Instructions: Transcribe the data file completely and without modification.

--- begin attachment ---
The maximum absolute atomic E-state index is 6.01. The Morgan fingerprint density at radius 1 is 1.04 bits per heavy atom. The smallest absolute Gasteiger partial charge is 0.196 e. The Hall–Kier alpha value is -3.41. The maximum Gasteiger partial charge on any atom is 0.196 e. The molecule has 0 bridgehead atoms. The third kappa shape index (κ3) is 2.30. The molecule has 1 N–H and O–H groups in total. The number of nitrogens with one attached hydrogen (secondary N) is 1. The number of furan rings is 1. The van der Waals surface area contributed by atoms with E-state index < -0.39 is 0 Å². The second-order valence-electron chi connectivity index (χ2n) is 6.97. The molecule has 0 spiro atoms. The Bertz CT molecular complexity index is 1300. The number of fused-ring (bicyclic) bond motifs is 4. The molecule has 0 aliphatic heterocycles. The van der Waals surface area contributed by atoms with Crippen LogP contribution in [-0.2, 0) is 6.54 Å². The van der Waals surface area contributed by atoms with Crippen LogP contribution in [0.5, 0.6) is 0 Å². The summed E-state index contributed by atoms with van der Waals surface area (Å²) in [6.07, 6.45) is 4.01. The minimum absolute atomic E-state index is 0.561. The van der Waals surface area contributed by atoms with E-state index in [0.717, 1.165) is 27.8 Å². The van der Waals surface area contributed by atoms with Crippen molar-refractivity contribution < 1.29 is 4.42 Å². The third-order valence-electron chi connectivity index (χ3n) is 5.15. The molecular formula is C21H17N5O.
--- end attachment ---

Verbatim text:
The maximum absolute atomic E-state index is 6.01. The Morgan fingerprint density at radius 1 is 1.04 bits per heavy atom. The smallest absolute Gasteiger partial charge is 0.196 e. The Hall–Kier alpha value is -3.41. The maximum Gasteiger partial charge on any atom is 0.196 e. The molecule has 0 bridgehead atoms. The third kappa shape index (κ3) is 2.30. The molecule has 1 N–H and O–H groups in total. The number of nitrogens with one attached hydrogen (secondary N) is 1. The number of furan rings is 1. The van der Waals surface area contributed by atoms with E-state index < -0.39 is 0 Å². The second-order valence-electron chi connectivity index (χ2n) is 6.97. The molecule has 0 spiro atoms. The Bertz CT molecular complexity index is 1300. The number of fused-ring (bicyclic) bond motifs is 4. The molecule has 0 aliphatic heterocycles. The van der Waals surface area contributed by atoms with Crippen LogP contribution in [-0.2, 0) is 6.54 Å². The van der Waals surface area contributed by atoms with Crippen LogP contribution in [0.5, 0.6) is 0 Å². The summed E-state index contributed by atoms with van der Waals surface area (Å²) in [6.07, 6.45) is 4.01. The minimum absolute atomic E-state index is 0.561. The van der Waals surface area contributed by atoms with E-state index in [0.717, 1.165) is 27.8 Å². The van der Waals surface area contributed by atoms with Crippen molar-refractivity contribution < 1.29 is 4.42 Å². The third-order valence-electron chi connectivity index (χ3n) is 5.15. The molecular formula is C21H17N5O.